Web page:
The majority of participants stated that no improvements to the app were needed: “I think it's great. I think, for what it's meant to do, I think it's fantastic.” However, others suggested that including more strategies and interventions such as crisis intervention, mindfulness, mood tracking, and elements of exposure therapy would be beneficial: “So, as it stands now, the app can assist, but it wouldn't be able to assist through a crisis moment.” Another common subtheme was that participants suggested expanding information in the Learn section, for example, by including links to additional information, including videos with psychoeducation and presentations of techniques:
(Include) a hyperlink to a webpage or something that may be able to help people if they want to do further research.
There should be, uh, there should be video examples, rather than trying to find written descriptions of how you deep breath.
Most participants noted the need for increased awareness about the app and the need for its promotion to assist serving and ex-serving defense members who had experienced trauma:
…how it can be used is by making people aware that it exists, seriously. I think that's the priority
…to actually send out a thing that says, “Here's a link to an app, and you can download it, and it doesn't cost you anything…”
One person who described himself as belonging to the younger generation said,
...it probably wouldn’t hurt to have a YouTube video explaining what the purpose of it (is) and how to use it and how to maximise the benefit out of it.
Rather than a video explaining how to use the app, others suggested
…just a little video clip, a YouTube like video clip on it (the app itself). Nothing that takes up space or time, but just enough to get the gist of what’s going on…maybe the odd skit.
Using the app as a way of connecting with peers was suggested. When speaking about the possibility of the app being a platform for that purpose, one participant explained,
A group amongst veterans is the strongest form of medicine you can have, the one-to-one with your peers.
This potential function may also be a way of keeping track of each other; if a person had not heard from a peer for some time, it may prompt them to contact them to check how they were going.
Although many people liked the fact that they could load their own music and pictures, others suggested that “maybe having a library in there of pictures and sounds rather than having to upload your own into the system.” A younger participant said that he “liked that you could alter and change images to what you like. I had a bit of fun like, putting all my kids in.” However, there were some restrictions in the functionality of the app when trying to alter images for things like relaxation, for example, the app “doesn’t allow you enough freedom to perhaps get something else off the internet without you having to do a separate action and then upload it to the app.” Others found some of the images insufficient; they were perceived as “a little bit sterile.” One participant was specific in his feedback about some of the images:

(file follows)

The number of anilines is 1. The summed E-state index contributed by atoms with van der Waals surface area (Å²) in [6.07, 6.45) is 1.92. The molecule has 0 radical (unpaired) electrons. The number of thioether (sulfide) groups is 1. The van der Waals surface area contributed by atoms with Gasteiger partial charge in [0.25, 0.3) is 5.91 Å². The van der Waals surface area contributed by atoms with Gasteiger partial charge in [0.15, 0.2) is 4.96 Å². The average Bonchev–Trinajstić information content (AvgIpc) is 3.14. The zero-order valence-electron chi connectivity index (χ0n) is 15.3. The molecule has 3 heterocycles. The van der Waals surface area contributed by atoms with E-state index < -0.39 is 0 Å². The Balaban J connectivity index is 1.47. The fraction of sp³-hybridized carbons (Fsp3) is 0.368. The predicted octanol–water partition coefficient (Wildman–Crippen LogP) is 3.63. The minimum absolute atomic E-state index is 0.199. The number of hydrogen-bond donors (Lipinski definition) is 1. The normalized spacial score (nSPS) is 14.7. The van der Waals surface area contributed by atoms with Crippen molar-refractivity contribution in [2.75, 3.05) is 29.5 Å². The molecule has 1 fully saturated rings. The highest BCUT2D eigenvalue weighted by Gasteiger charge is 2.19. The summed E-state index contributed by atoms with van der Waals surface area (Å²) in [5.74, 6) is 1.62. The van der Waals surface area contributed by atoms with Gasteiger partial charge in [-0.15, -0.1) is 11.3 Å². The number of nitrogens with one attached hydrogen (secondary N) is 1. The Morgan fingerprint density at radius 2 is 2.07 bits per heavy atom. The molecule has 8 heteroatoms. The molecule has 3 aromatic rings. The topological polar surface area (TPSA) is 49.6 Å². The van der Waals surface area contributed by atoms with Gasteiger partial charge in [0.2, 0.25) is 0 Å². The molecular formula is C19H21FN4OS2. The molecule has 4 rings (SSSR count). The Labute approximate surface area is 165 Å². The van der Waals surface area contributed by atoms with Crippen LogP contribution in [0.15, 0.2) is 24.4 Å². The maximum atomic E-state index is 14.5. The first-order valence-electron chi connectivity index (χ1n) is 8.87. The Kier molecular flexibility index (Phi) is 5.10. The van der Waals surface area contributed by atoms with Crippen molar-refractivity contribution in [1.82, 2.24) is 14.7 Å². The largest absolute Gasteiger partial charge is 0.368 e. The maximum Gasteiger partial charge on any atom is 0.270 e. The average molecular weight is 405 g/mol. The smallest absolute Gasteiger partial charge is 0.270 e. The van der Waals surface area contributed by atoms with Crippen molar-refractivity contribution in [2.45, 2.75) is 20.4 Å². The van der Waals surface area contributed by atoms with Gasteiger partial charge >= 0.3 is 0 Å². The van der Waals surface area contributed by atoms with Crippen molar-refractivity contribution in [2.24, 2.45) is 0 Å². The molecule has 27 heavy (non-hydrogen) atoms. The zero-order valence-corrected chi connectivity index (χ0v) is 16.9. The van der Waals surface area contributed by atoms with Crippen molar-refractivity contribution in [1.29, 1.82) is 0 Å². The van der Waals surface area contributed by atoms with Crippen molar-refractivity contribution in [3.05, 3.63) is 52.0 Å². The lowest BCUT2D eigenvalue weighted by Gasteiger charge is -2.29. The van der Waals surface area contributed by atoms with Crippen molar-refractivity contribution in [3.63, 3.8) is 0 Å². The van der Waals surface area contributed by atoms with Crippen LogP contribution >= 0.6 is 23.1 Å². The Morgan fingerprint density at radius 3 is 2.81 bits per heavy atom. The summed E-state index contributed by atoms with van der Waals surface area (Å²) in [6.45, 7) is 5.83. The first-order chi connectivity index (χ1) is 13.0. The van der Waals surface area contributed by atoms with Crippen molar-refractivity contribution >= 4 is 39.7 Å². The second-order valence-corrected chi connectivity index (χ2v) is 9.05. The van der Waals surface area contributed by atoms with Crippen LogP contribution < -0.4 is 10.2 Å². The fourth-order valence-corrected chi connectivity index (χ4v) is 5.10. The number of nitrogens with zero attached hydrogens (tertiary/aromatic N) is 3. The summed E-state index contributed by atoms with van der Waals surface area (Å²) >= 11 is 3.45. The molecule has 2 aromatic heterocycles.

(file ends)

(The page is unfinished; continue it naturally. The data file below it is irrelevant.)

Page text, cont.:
…a picture of a person’s head with brain cogs, okay it was clear, but I find it a bit offensive actually. It’s like…I’m on the app that’s gonna help me deal, I don’t want to feel like I’m being analysed or I’m a nut case, or a statistic by the other icon with a line coming up and a lightning bolt going down.
Some people remarked that the images on the app were not relaxing to them:
There is a dog in a purple field in a yoga position…what I find is that is not relaxing, it’s sort of more something like, you know, something a hippie would use.
Many responses to PTSD Coach Australia by the serving and ex-serving defense members who participated in this research were positive, with uMARS ratings in the “average” to “good” range and many positive comments. Most participants said the app was user-friendly, easy to navigate, and helpful in managing symptoms of PTSD. This feedback was consistent with studies evaluating the American version of the app [, , , ]. Key components of the app (eg, Manage Symptoms, Find Support, and Learn) appeared to be maintaining the acceptability and perceived benefit that were observed in earlier research on its American version [ ], and many participants continued to value the ability to track changes in stress or other symptoms. However, scheduling of reminders appeared less valued by some users than in past studies [ , ]. Inspiring quotes were generally but not universally valued.